Linebacker Malik Jefferson said he couldn’t be someone who makes the ultimate decision. Other players echoed that sentiment. “For him to have to go through the stuff he’s going through is tough,” said junior D’Onta Foreman, who became the second UT running back in school history to produce a 2,000-yard season.
Strong, the first black head coach of any men’s sport in UT history, went 6-7 in 2014 and 5-7 last season. Going into his third year, Strong told reporters in July, “You want to see progress. I totally agree with that.”
Legendary coach Darrell Royal once said you lose a game for every freshman starter. This Texas team had freshmen starters at quarterback, center and wide receiver, not to mention sophomores everywhere else. Thirty-seven players on the team’s 44-man two-deep roster are expected to return next year.
“This team will just be stronger and it will be much better,” Strong said. “I’m excited about what’s coming back.”
But fans started leaving in droves after Trevorris Johnson capped a 97-yard drive with a 5-yard run. That gave the Frogs a 24-9 lead with 9:18 remaining. How did the Longhorns respond? By going three-and-out and punting it away in 24 seconds.
Strong walked off the field with his wife Vicki and sports information director John Bianco. A fan yelled, “Texas Strong!,” but the coach just waved her off instead of flashing his Hook ’em hand sign. Other assistant coaches left with their wives and children.
The whole day was weird. Three hours before kickoff, the streets surrounding Royal-Memorial Stadium had a fraction of the normal hubbub. Maybe it was the light drizzle, or maybe it was because of Black Friday, typically the busiest shopping day of the year.
North of the stadium, dozens of fans were holding down their normal tailgate spots around the San Jacinto Blvd. garage. Asked if Strong should return, Mickey Ryan of Wimberley was emphatic. “Absolutely not,” the 1973 UT graduate said.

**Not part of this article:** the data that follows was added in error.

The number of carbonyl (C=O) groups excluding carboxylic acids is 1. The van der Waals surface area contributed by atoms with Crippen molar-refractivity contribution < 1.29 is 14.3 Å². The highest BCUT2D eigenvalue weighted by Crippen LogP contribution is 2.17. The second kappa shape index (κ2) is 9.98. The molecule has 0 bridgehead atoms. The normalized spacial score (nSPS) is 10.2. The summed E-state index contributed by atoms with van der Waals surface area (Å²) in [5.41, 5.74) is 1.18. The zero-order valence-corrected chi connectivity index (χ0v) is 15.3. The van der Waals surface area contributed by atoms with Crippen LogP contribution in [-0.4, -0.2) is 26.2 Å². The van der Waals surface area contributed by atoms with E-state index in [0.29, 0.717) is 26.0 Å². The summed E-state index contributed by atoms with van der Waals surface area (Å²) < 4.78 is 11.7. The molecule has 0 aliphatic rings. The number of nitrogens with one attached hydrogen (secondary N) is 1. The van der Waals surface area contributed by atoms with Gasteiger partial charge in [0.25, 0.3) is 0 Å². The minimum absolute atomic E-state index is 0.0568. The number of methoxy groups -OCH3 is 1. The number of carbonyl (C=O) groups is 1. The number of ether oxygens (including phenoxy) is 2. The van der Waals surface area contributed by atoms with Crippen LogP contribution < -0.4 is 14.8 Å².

“I like the core values and everything, but I don’t see him as ever getting past the eight or nine wins,” Ryan said. “We’re not going to compete at a national level with Charlie as the coach.”
Larry Matthys of Spring Branch said Strong was a great recruiter, but makes too many mistakes, such as firing or demoting eight assistant coaches in three years. Last week’s loss to one of the worst teams in college football was almost unforgivable, too.
“We should have beaten Kansas with our second team,” said Matthys, a 1983 graduate. “And we didn’t.”
Sealy Massingill, a Fort Worth resident who graduated in 1981, wonders if Fenves and UT Chancellor Bill McRaven “want us to be Stanford, not Alabama.”
“They want the process to look right, they want the optics to be correct,” Massingill said. “Charlie, he’s such a likable, good solid person that they don’t want to fire him. But we shouldn’t have allowed him to come from Iowa State last year.”
Stanley Mathis, a 1976 grad from Lago Vista, hopes Strong stays. “If it isn’t Herman, it needs to be Strong,” he said.
Contact Brian Davis at 512-445-3957. Email firstname.lastname@example.org.